BOSTON -- Oct. 21 -- A new national poll by Harvard University's Institute of Politics (IOP) finds exceptionally high interest in the presidential campaign on college campuses, and turnout among college students is expected to rise dramatically. Nearly 72 percent of college students report that they are "certain" they are registered to vote and "definitely" plan on voting this November. More than in other years, students believe that they have a stake -- and will have a say -- in the outcome of the election. |
The Harvard poll also reports that Senator Kerry maintains a 13-point lead among college students, and a slightly stronger 17- point advantage among likely voters in key swing states. Kerry's lead appears to be a function of several factors, including strong support from female voters and Independents, dissatisfaction over the war in Iraq, concern for the economy, and movement of formerly uncommitted voters to the Kerry camp.
"There are over nine million college students in America, and their vote will matter this year -- especially in swing states," said IOP Director Philip Sharp. "Neither campaign can afford to ignore them. Our findings represent a major revival of student political engagement."
Higher than average student turnout in swing states appears linked to get-out-the-vote efforts. "Students in swing states have been approached time and again about registering and about voting, and those on-campus drives have clearly mobilized thousands of new voters," reports Professor David King, Associate Director at the IOP.
The survey of 1202 college students, drawn randomly from a national database of nearly 5.1 million students finds:
-- Although they believe Bush is a stronger and clearer leader, they continue to favor Kerry over Bush. Fifty-two percent of students favor Kerry, while 39 percent say they support President Bush. However, President Bush leads Kerry, 49-36, on which candidate is a "strong leader," and the President outpaces Kerry 57-27 on which candidate takes a "clear stand on issues." President Bush also edges Kerry out 46 percent to 42 percent on who "will make the country safer and more secure."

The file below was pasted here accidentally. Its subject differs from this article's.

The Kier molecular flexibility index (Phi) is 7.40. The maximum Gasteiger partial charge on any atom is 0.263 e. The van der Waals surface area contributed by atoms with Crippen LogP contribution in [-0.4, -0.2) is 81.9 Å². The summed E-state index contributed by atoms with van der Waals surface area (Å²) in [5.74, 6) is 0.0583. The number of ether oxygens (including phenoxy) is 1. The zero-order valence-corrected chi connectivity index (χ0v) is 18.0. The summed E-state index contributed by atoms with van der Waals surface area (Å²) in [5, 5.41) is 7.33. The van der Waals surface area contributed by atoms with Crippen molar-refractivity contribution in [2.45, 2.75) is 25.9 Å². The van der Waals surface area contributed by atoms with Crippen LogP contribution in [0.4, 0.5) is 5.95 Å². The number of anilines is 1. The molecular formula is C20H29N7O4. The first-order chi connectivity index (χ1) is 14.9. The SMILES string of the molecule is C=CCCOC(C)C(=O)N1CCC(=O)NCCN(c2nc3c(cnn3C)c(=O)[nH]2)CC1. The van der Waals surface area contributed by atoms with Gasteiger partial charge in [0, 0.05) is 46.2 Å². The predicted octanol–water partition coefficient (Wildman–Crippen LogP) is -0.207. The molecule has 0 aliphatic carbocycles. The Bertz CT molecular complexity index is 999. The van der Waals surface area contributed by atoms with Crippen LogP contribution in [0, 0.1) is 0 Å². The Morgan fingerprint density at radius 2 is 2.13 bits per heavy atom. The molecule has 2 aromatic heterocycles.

-- They feel more connected to Kerry and believe he would be a better Commander in Chief. Kerry leads Bush 54-31 among students on which candidate "understands the problems" of people like them, and again 49-39 on which candidate students feel shares their values. Kerry also edges Bush 49-42 when students were asked which candidate is better qualified to be Commander in Chief.
-- Kerry's support high in "battleground" states. Likely voters favor Kerry 55-38 in fourteen key swing states. Nearly one-third of college students nationwide attend four-year public or private colleges in these states, making the campus vote even more important in this election.
-- Economy is the number-one issue in determining college students' vote for President. Forty-two percent of college students say the economy is the most important or second most important issue in determining their vote for President. Other important issues include the situation in Iraq with 38 percent citing it as the most or second most important issue, followed by terrorism and homeland security at 33 percent, moral value issues (such as gay marriage and abortion) at 29 percent, and education at 27 percent.
-- Dissatisfaction with the war in Iraq reaches a new high. Agreement with the war in Iraq has reached an all-time low among college students. For the first time since 2002, more students oppose having gone to war than support it.